Kansas law tells state agencies to give reporters and other citizens the documents they seek within days. But in these cases, the process took weeks or months.
Governments, of course, can get sued for overly redacting records — even if they acted at the behest of a private actor.
But governments see that risk as increasingly remote, experts say.
Newsrooms, and in particular newspapers, have trimmed payrolls, cut back on printing and even declared bankruptcy. So what are the chances that a media outlet will shell out thousands or tens of thousands of dollars on a court battle?
“If you’re sitting there in that legal counsel’s office or a state agency, you’re sizing up your risks,” LoMonte said. “You probably figure that, ‘I’m much more likely to get sued by a giant, multinational drug conglomerate than I am by a local radio station.’”
In the case of the PillarRx report — which is an audit of CVS’ pharmacy benefit work for the state of Kansas — the state allowed the auditor to black out whole paragraphs, charts and even entire pages.
But the redactions were poorly done, and many of the blacked-out portions remained accessible as a result.
That’s how the Kansas News Service was able to report on the content, which one independent lawyer after another has concluded contains bread-and-butter public information.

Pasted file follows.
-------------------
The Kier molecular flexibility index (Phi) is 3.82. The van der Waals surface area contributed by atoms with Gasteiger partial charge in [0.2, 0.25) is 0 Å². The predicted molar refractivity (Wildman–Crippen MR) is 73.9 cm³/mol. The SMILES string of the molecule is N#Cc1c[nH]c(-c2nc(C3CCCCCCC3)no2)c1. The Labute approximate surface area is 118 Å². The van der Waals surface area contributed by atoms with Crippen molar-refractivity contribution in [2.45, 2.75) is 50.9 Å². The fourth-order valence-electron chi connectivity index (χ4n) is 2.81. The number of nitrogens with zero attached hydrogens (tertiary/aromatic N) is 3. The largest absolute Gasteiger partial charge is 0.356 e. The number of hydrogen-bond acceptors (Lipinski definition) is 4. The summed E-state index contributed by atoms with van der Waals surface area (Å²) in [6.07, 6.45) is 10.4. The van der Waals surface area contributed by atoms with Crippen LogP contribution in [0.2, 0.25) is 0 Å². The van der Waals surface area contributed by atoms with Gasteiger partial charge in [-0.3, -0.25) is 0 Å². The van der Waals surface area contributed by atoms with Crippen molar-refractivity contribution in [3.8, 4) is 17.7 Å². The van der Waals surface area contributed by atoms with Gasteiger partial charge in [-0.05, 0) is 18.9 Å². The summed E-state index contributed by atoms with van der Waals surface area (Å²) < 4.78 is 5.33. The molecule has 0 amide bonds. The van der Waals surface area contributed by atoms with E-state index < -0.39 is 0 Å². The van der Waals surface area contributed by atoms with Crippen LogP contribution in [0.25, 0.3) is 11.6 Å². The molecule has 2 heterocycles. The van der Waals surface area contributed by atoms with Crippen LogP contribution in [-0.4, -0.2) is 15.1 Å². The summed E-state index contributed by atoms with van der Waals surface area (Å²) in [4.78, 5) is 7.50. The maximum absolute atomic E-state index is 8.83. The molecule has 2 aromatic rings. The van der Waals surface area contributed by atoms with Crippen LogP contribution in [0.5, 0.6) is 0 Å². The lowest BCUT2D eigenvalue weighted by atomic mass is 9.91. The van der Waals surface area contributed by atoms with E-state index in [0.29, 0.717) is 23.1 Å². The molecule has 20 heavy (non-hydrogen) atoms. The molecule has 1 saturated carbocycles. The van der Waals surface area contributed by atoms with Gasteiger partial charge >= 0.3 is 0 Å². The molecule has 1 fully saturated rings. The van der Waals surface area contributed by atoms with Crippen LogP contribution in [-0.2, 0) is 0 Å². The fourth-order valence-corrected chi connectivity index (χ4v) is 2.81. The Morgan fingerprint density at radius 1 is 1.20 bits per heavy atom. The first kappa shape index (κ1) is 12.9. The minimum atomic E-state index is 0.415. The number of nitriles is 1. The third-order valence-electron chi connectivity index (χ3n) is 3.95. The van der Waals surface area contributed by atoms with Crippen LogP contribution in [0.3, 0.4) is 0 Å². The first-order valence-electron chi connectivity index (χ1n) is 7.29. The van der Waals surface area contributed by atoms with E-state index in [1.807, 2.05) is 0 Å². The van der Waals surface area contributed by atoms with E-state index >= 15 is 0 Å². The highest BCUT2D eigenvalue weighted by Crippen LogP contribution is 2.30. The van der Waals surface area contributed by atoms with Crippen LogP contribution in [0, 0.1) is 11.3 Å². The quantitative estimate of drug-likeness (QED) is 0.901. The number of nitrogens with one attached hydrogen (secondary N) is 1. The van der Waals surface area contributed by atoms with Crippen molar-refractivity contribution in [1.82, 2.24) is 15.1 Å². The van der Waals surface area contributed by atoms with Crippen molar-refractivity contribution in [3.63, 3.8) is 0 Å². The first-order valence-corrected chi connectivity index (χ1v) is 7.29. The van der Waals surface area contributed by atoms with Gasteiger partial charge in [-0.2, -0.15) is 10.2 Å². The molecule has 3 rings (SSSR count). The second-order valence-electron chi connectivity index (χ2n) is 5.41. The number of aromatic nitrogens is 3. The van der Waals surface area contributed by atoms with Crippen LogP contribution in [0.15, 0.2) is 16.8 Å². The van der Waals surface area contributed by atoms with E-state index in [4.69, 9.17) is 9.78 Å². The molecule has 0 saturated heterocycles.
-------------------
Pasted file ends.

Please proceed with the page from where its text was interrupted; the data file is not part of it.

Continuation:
Facts as simple as how many prescription drugs Kansas employees picked up in 2018 got the black-marker treatment. So did sample sizes and other audit details critical to understanding whether PillarRx did a good job policing CVS’ charges to the Kansas employee health plan.
Weirdly, many of the blacked-out details — such as dispensing fees that Kansas pays to pharmacies — actually appear in other publicly released documents, some even on the state’s own website.
Yet the state claimed the blacked-out details were privileged trade secrets.
“I’m confident,” lawyer Bernie Rhodes said, “that there are zero trade secrets in this report.”
Rhodes heads a national team of media lawyers for the law firm Lathrop GPM.
What the emails reveal
The Kelly administration won’t allow the Kansas News Service to interview its lawyers about the redactions. But state emails obtained through another open records request shed light on what happened.
On Aug. 11, the Kansas News Service asked for the audit.
That triggered concerns at the Department of Administration because PillarRx had written the words “confidential and proprietary” on its report.
The agency’s open records lawyer, Tanner Asbury, reached out to the contractor responsible for hiring subcontractor PillarRx. Asbury immediately suggested the option of blacking out content, even though redaction should be a last resort under state law.
“If PillarRx does not wish to provide the record in its entirety,” he wrote, “is there a redacted version that could be provided instead?”
On Aug. 27, PillarRx provided such a version.
When Asbury opened the document, he balked at what he saw: A sea of black.